(k) Execution, Duration, and Vacation of Ex Parte Orders. When the peace officer executes an ex parte delivery order, the peace officer shall at the same time serve on the defendant copies of the plaintiff's affidavit, motion and undertaking, and the order. No ex parte order shall be valid for more than seven (7) business days (exclusive of Saturdays, Sundays, and legal holidays), unless the defendant waives the right to a pre-seizure hearing in accordance with subsection (j) (2) of this rule, or unless the defendant consents in writing to an additional extension of time for the duration of the ex parte order. The defendant may at any time after service of the order request an emergency hearing at which the defendant may refute the special need for the seizure and the validity of the plaintiff's claim for possession of the property.
(l) Duration and Vacation of Prejudgment Seizure Orders Issued Pursuant to Hearing. A prejudgment seizure order issued pursuant to a hearing provided for in section (c) of this rule shall unless sooner released or discharged, cease to be of any force or effect and the property seized shall be released from the operation of the order at the expiration of six (6) months from the date of the issuance of the order, unless a notice of readiness for trial is filed or a judgment is entered against the defendant in the action in which the order was issued, in which case the order shall continue in effect until released or vacated after judgment as provided in these rules. However, upon motion of the plaintiff, made not less than ten (10) nor more than sixty (60) days before the expiration of such period of six (6) months, and upon notice of not less than five (5) days to the defendant, the court in which the action is pending may, by order filed prior to the expiration of the period, extend the duration of the order for an additional period or periods as the court may direct, if the court is satisfied that the failure to file the notice of readiness is due to the dilatoriness of the defendant and was not caused by any action of the plaintiff. The order may be extended from time to time in the manner herein prescribed.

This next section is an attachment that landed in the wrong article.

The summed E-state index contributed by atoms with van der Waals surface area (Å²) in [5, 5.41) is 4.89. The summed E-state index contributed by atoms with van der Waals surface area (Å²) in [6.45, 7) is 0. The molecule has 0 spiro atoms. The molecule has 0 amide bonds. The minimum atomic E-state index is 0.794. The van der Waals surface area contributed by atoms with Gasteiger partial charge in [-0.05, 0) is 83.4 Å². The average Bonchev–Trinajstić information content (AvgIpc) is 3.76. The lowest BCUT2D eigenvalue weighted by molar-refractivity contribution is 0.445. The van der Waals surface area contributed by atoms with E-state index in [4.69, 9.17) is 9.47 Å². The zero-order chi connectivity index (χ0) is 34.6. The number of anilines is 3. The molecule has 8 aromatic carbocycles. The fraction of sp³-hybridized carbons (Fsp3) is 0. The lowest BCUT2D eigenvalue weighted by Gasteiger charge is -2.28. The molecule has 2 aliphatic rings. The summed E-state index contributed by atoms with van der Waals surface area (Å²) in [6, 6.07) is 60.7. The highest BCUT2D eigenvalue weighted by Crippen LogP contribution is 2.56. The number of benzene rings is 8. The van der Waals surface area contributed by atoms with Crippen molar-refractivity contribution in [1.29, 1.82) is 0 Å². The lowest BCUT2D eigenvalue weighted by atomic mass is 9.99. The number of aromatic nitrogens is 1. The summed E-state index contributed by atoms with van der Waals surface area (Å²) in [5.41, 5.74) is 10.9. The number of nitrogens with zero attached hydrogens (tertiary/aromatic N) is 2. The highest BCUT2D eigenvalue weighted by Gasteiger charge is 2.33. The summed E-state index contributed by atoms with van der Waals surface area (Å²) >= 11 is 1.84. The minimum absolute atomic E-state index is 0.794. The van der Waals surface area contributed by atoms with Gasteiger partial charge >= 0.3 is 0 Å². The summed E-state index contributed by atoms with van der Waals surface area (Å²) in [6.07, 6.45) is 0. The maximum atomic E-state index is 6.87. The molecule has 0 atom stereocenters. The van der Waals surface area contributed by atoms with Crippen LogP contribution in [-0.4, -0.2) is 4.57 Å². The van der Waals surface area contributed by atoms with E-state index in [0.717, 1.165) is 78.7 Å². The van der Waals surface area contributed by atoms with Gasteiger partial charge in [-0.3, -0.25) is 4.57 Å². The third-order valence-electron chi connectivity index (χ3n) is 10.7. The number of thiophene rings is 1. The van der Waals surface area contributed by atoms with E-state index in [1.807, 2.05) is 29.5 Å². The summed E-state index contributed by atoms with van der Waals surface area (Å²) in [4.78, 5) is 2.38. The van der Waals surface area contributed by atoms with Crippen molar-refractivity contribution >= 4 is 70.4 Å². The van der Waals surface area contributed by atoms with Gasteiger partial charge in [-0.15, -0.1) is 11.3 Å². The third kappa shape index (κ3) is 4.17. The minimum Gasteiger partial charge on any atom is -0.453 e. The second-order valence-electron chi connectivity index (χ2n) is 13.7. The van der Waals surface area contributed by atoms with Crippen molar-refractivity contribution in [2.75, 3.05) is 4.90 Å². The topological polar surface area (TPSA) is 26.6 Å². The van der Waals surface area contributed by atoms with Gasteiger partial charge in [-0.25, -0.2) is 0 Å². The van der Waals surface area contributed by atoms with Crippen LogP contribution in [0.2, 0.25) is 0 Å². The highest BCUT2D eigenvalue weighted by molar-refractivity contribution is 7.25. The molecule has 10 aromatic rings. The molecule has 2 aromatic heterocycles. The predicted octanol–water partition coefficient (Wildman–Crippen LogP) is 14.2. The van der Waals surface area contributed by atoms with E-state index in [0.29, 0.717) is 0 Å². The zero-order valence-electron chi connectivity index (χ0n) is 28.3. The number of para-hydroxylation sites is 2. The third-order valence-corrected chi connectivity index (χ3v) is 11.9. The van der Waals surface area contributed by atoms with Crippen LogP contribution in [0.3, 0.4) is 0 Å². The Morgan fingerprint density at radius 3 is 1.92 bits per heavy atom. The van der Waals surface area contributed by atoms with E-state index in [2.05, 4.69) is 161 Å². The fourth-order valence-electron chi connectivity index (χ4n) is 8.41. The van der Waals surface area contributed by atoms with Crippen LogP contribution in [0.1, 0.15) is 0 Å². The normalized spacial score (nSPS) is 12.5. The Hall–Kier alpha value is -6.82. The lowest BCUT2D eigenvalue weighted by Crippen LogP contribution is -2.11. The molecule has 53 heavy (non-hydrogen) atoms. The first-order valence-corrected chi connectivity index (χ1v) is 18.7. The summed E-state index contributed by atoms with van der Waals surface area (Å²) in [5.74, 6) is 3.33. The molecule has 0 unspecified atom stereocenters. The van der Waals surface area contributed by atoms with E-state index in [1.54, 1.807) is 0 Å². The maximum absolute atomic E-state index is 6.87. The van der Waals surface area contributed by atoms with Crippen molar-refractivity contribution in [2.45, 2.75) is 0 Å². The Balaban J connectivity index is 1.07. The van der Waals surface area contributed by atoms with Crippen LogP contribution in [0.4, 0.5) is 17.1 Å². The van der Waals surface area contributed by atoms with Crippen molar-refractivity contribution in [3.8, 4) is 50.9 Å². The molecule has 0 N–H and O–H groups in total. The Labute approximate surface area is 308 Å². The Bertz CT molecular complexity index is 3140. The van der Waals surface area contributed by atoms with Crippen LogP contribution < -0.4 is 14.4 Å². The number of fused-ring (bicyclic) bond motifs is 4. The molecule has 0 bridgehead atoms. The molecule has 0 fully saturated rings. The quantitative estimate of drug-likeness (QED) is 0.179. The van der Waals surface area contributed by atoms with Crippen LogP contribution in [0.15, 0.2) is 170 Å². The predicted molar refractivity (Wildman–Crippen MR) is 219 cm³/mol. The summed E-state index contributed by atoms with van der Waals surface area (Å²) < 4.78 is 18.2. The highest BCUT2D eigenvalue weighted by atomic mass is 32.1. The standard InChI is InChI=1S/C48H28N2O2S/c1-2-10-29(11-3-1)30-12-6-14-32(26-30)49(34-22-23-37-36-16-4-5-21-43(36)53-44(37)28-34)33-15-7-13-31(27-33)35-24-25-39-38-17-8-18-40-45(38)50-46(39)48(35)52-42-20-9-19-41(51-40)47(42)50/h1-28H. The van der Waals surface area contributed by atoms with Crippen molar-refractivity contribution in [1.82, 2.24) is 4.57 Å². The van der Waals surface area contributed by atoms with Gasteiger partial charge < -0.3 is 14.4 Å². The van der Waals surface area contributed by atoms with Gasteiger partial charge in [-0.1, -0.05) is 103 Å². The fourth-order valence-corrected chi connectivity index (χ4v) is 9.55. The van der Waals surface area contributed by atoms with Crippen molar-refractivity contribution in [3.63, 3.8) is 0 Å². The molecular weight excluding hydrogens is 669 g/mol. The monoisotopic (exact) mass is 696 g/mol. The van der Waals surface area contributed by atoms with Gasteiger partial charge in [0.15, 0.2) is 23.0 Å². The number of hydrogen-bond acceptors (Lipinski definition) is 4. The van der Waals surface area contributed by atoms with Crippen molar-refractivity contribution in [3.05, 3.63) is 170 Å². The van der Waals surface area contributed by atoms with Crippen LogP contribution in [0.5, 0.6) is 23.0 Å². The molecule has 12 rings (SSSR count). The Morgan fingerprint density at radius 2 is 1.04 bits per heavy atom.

(Amended by SCO 49 effective January 1, 1963; by SCO 156 effective December 8, 1972; by SCO 416 effective August 1, 1980; and by SCO 1153 effective July 15, 1994)
(b) CROSS REFERENCES: AS 09.40.260
(e) CROSS REFERENCES: AS 09.40.270 - AS 09.40.300
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Last Modified 7/14/1999